Louise Marshall of Rakestraw Books in Danville, California, who was a member of the Indies Introduce bookseller panel that selected Bannen’s debut for the program, called the book “intricately crafted, superbly written, and beautifully tragic.”
“The Bird and the Blade is a novel I will be talking about for ages,” said Marshall. “Megan Bannen, through skillful use of history, humor, and heartbreak, managed to leave me breathless and in love.”
Bannen is a librarian who lives in the Kansas City area with her husband and their two sons. Drawing from the operatic tradition of Puccini’s Turandot, Bannen imbues the story set in the Mongol Empire with rich characters, dramatic battles, searing immediacy, and tragic romance. Here, Marshall and Bannen discuss the author’s retelling of the famous opera as a YA novel.
Louise Marshall: In your author’s note, you explain that The Bird and the Blade was inspired by the opera Turandot. What was it about the opera that drove you to write this novel?
Megan Bannen: It was the character Liú, the loyal slave girl. She’s a minor character in the opera, and yet she manages to steal the show and undermine the plot. Puccini deliberately wrote the principal characters — Calaf and Turandot — to be larger than life, unrealistic fairy tale characters who are made real and human by love. The problem is that Liú is real and human all along, so that by the time we reach the end of the opera, most of the audience is on Team Slave Girl. She’s the true hero of this story, and I wanted to give her the heroic journey she deserves. What was interesting was that, as I started to research the story, I discovered that the slave girl character has a much meatier backstory and more agency in other versions of the tale, and she’s not always one of the good guys. I found myself asking, “What if all of these things about this character were true? How would that affect the story?” Née Jinghua, the protagonist of The Bird and the Blade.
LM: How much research did you do in preparation for The Bird and the Blade and how much of it did you find yourself actually using?
MB: Sooooo much research. So. Much. Research. I think one of my critique partners was ready to set fire to my library card (which would have done her no good as I have the account number memorized by now). And yet, it never felt like enough. If anything, all that research only taught me exactly how much I don’t know. That said, there were a million bits and pieces of information I found fascinating but never used in the book, particularly in regards to Mongol women. Let me tell you, there were some fascinating, brilliant women who were very influential in the development and administration of the Mongol Empire, and it kills me that I couldn’t figure out a good way to shoehorn them into the story. Sorghaghtani and Manduhai were two I found particularly compelling.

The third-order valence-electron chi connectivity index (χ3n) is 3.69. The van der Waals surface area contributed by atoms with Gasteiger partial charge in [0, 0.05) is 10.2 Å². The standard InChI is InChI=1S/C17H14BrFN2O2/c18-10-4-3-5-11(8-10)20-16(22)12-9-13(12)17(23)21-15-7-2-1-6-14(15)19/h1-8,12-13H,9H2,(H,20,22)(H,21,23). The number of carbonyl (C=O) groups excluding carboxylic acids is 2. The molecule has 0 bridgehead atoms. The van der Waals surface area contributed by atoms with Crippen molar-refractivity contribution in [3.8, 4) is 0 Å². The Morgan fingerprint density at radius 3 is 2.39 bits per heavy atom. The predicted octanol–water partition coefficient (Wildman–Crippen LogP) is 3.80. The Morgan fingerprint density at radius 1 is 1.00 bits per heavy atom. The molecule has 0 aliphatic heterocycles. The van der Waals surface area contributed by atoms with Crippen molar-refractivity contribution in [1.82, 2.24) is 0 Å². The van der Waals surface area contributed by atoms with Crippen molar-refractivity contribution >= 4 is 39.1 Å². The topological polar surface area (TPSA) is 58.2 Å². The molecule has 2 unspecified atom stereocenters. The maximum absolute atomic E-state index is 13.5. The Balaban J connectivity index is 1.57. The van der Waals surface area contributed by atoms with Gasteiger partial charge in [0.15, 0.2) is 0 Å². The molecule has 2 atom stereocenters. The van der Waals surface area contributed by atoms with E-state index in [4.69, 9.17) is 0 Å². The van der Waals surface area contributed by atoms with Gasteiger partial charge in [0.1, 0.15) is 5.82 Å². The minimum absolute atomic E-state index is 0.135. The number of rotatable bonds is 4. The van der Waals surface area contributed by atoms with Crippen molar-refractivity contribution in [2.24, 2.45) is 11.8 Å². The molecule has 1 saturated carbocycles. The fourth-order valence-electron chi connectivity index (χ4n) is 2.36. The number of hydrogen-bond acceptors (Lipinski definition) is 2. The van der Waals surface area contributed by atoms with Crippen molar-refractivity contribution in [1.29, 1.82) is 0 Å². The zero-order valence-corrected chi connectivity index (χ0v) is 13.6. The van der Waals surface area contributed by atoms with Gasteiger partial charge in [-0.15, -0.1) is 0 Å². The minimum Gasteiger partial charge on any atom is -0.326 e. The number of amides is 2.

LM: In the 10 years it took to fully develop your novel, were there any massive changes you found yourself making to the book? Did you know from the start what you wanted this tale to look like, or did you figure it out as you went?
MB: I had a very strong sense of the tone of the book from the beginning, and the basic spine of the story changed very little. That said, while I knew the story was going to be nonlinear, figuring out where the various scenes should go and when I should reveal certain pieces of information was challenging, to say the least. As a result, the order of events from draft to draft changed wildly until I finally figured out how all the pieces fit together. Also, the earliest drafts of this book were far more fantastical/magical than the final product, but I found that the story seemed to work best in a setting that felt real and gritty.
LM: What was your favorite part about writing The Bird and the Blade?
MB: I loved the editorial process. Kristin Daly Rens, my editor at HarperCollins/Balzer + Bray, really got me and what I was trying to do with this book, and every time I read her notes or we spoke on the phone, I found myself floating through the rest of my day, my mind brimming with ideas as to how I could make the book even better. I’m probably an unnaturally extroverted author, so being able to discuss revisions with a brilliant person like Kristin was incredibly helpful and made the process of revision a joy.
LM: If every reader could walk away from The Bird and the Blade having learned one thing, what would you like it to be?
MB: We talk a lot about “strong girls” and “kickass heroines” in YA books, but I’m here to tell you that all girls are strong, and a girl doesn’t need to kick literal ass to kick figurative ass. The female narrative tends to be defined by selflessness and personal sacrifice, characteristics that society often codes as “weak.” But as far as I’m concerned, that kind of heroism is the definition of true strength. Women are resilient precisely because we’re used to making the necessary sacrifices you have to make when the going gets tough. That’s why I hope readers view Jinghua’s actions in the book as brave and heroic.
The Bird and the Blade by Megan Bannen (Balzer + Bray, 9780062674159, Hardcover YA, $17.99) On Sale Date: 6/5/2018.
Find out more about the author by following her on Twitter.
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